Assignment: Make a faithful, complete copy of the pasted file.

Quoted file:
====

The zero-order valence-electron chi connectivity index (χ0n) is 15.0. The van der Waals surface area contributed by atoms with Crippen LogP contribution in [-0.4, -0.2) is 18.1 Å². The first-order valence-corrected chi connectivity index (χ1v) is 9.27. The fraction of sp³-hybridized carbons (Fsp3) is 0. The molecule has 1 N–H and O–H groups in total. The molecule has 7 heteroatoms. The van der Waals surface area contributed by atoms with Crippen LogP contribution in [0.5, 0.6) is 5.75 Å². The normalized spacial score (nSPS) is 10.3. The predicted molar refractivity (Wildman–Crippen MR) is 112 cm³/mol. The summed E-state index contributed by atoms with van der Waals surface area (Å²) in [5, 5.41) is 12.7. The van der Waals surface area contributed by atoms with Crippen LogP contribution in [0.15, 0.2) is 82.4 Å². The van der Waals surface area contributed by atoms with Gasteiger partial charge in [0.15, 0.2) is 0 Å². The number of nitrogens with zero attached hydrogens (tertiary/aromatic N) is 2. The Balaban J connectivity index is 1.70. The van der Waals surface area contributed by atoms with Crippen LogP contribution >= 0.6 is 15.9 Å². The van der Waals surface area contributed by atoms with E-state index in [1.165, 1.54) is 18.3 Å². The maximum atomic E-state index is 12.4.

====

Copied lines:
The zero-order valence-electron chi connectivity index (χ0n) is 15.0. The van der Waals surface area contributed by atoms with Crippen LogP contribution in [-0.4, -0.2) is 18.1 Å². The first-order valence-corrected chi connectivity index (χ1v) is 9.27. The fraction of sp³-hybridized carbons (Fsp3) is 0. The molecule has 1 N–H and O–H groups in total. The molecule has 7 heteroatoms. The van der Waals surface area contributed by atoms with Crippen LogP contribution in [0.5, 0.6) is 5.75 Å². The normalized spacial score (nSPS) is 10.3. The predicted molar refractivity (Wildman–Crippen MR) is 112 cm³/mol. The summed E-state index contributed by atoms with van der Waals surface area (Å²) in [5, 5.41) is 12.7. The van der Waals surface area contributed by atoms with Crippen LogP contribution in [0.15, 0.2) is 82.4 Å². The van der Waals surface area contributed by atoms with Gasteiger partial charge in [0.15, 0.2) is 0 Å². The number of nitrogens with zero attached hydrogens (tertiary/aromatic N) is 2. The Balaban J connectivity index is 1.70. The van der Waals surface area contributed by atoms with Crippen LogP contribution >= 0.6 is 15.9 Å². The van der Waals surface area contributed by atoms with E-state index in [1.165, 1.54) is 18.3 Å². The maximum atomic E-state index is 12.4.